As we forge ahead with our planting plans this season it’s a good idea to think about how our climate has changed over the last few years. Here on the lower mainland of British Columbia we’ve seen long cool wet springs followed by extreme heat and then lower than usual temperatures in winter. My question to you is do we need to plant differently? What worked last season and what didn’t in our gardens?
Get the most out of your harvest – Over wintering
When we have a long cool rainy spring our planting schedule falls behind. We plant our salad greens in late April only to see that they bolt quickly in May when the days start to lengthen and temperatures rise. Perhaps our best option is to start our cool season crops like lettuce and spinach in late summer so they can overwinter with protection and supply us an early spring harvest before the heat arrives. Even though late summer is not a traditional planting time you can plant a few seeds or purchase some seedlings to give you fall crops that may last all winter.
Bolting in Plants
With container gardening, overwintering cool season crops is not an option but moving your early season crops into the shade will help slow down the bolting process. Bolting is caused by an increase in temperature and the lengthening of daylight. Another option in dealing with the wild swings in temperature are to look for bolt resistant seeds. Seed companies are coming up with lots of new varieties each year.
Avoiding Leaf Scorch
It was the heat that caused a lot of issues last summer. Temperatures of 36C hit the lower mainland and many plants couldn’t tolerate the high temperatures. Plants reacted by a sudden cessation of flowering and some were sunburnt. Plants like Hydrangea and Aucuba were damaged in my garden. Hydrangeas love water and couldn’t stay hydrated. Many had scorched leaf edges and bloom damage. I have two Aucubas planted in the garden. The one in full shade did fine but the one that had morning sun and shade in the afternoon had one side scorched to the point of leaf drop. It will be moved to a full shade location this spring. More and more we need to think– right plant, right place. There were reports of leaf scorch on Rhododendrons all over metro Vancouver and the Fraser Valley. Rhododendrons rarely suffer damage here as they love our acidic soil and mild climate. To show you the damage I’m including a photo of a mature thirty-year-old rhododendron in our garden. It suffered leaf scorch on the side that gets the most sun. This spring it’s a wait and watch to see how it blooms and how the new growth will look.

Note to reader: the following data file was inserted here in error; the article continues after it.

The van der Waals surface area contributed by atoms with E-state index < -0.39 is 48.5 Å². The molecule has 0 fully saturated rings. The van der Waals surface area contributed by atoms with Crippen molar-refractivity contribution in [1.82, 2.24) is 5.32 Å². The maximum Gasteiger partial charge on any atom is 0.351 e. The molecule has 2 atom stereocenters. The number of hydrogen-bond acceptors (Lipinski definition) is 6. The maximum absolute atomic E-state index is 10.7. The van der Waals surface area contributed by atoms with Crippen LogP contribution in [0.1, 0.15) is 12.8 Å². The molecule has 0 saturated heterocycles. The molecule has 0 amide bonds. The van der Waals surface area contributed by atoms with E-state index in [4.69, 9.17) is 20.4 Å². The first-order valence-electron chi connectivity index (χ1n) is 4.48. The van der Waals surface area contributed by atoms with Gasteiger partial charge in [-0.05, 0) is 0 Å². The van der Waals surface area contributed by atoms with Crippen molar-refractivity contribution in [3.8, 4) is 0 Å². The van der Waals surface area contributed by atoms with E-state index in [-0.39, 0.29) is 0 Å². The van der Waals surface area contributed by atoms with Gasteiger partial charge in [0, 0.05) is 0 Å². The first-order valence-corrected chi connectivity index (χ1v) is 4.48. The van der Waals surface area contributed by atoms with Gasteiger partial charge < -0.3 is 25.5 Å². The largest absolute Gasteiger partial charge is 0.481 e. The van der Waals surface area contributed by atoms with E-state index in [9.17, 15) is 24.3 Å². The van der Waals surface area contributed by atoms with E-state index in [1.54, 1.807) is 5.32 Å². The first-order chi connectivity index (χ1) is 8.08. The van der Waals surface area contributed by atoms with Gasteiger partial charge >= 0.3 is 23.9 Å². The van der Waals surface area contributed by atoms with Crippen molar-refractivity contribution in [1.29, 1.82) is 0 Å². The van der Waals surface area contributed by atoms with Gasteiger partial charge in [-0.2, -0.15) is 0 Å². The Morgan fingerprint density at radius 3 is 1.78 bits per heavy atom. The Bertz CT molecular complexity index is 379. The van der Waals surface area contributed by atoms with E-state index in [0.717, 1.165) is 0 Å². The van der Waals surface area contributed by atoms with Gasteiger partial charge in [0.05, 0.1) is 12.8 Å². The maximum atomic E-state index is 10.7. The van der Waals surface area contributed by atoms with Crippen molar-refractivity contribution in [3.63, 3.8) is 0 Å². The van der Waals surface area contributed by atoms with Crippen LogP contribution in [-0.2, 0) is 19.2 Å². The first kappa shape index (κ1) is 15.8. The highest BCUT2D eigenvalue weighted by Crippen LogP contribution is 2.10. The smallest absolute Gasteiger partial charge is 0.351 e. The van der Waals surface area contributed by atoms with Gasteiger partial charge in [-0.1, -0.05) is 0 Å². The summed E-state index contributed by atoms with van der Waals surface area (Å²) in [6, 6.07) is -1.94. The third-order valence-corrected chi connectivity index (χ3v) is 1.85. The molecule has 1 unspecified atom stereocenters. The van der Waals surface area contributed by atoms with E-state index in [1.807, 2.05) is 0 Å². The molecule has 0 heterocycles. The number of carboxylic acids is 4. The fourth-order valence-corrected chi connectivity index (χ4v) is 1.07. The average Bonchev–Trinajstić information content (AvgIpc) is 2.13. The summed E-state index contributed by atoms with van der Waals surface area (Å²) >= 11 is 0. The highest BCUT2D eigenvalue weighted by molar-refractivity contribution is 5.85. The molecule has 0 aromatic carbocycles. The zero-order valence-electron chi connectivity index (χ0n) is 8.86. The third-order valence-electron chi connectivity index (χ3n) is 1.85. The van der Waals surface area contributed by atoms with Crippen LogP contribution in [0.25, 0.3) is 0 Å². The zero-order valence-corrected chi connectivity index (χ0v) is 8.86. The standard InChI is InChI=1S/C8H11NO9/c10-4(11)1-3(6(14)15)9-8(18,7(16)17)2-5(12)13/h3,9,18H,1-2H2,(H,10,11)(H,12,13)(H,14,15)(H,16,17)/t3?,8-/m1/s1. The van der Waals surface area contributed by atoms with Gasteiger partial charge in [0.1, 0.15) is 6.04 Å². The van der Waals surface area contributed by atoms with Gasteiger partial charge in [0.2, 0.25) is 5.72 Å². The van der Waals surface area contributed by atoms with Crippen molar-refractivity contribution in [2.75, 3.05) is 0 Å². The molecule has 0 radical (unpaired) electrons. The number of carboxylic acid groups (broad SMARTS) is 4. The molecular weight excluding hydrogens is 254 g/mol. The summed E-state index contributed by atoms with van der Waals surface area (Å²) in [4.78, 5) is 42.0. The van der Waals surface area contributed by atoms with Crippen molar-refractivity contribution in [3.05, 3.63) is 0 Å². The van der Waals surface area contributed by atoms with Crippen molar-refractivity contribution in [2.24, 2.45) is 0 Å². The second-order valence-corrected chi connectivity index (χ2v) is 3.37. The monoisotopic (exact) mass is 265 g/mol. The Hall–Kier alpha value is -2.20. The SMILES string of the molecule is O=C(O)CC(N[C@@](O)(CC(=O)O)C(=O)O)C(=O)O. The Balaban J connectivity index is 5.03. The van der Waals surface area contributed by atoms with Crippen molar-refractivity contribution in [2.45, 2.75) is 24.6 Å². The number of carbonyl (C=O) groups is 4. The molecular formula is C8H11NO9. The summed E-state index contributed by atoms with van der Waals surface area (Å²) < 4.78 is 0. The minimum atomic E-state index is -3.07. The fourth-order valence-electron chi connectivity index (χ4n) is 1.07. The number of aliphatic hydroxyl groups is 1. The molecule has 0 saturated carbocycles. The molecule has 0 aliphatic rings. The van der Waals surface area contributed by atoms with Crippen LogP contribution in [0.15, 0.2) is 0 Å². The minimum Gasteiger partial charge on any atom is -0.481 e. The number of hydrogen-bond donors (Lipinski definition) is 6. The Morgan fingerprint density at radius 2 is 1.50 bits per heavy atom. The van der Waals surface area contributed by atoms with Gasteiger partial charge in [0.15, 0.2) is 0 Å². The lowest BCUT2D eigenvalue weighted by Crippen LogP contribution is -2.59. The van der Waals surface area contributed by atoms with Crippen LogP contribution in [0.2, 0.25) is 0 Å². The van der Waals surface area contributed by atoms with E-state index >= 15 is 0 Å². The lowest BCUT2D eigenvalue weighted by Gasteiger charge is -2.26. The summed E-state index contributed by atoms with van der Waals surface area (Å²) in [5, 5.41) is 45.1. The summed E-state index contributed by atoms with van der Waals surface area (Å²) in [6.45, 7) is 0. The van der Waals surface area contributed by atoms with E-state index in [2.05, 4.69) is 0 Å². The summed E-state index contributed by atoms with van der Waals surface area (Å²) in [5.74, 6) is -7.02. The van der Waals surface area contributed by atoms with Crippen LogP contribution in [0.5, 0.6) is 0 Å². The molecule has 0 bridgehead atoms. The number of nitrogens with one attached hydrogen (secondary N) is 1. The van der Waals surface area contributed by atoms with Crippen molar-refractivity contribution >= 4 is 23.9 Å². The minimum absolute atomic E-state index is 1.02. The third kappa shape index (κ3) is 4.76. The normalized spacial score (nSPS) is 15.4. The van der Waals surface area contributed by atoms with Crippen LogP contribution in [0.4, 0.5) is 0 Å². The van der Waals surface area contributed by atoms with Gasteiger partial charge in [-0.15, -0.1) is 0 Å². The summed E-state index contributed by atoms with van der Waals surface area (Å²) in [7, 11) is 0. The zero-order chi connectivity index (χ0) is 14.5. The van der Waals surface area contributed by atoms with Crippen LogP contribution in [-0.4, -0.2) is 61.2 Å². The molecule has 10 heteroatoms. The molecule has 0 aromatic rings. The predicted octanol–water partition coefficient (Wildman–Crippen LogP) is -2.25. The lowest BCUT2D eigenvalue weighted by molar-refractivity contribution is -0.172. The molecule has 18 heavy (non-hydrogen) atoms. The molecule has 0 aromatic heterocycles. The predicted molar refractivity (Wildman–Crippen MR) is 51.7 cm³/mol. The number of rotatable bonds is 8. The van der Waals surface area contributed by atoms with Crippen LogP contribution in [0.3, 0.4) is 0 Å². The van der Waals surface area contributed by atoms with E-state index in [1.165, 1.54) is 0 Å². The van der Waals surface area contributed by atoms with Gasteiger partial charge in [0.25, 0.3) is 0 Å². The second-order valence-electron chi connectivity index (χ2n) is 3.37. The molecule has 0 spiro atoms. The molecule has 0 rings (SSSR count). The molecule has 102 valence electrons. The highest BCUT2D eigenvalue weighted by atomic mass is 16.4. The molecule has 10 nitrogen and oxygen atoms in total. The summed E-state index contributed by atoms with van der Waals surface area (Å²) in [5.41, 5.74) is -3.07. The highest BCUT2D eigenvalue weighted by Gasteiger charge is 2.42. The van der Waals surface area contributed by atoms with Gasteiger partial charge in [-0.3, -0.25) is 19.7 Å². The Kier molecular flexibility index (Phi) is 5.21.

I think the wait and watch approach is something we all need to do. Many plants are very late to leaf out this spring due to the harsh winter we had. Rhododendrons that were damaged in the summer also had some of their buds frozen this winter. Plants such as rosemary, privet, ceanothus and bay laurel suffered terribly. Privet, Ceanothus and Bay laurel are normally evergreen but many lost their leaves this winter. Fortunately, most of these plants will leaf out again but could still be subject to damage next winter.
Consider a Hardy Plant
So, do we stop pushing the boundaries and grow hardier plants? Plants like bay laurel, ceanothus and rosemary are borderline hardy here. We may need to bring them inside for the winter going forward.
I must say I was surprised to see plants that survived the extreme cold and heat in 4” pots. As I inspected my overwintering perennials I noticed that Sedum Autumn Joy, Campanula persicifolia and Dianthus Sweet William all looked great. That’s when I realized that compiling a list of plants that will grow in our changing climate is something we all should do over the next few years. We don’t know if the heat dome or the -13C temperatures will return but we can be prepared with better plant choices going forward.
Tips for upcoming seasons:
- Plant the right plant in the right place.
- Use hardier plant choices.
- Plant native plants.
- When planting in containers use plants two zones hardier. For example we are in zone 8 so use plants hardy to zone 6. Use winter protection methods such as floating row covers, burlap wraps and cold frames. Make a list of which plants did well and plant more of them.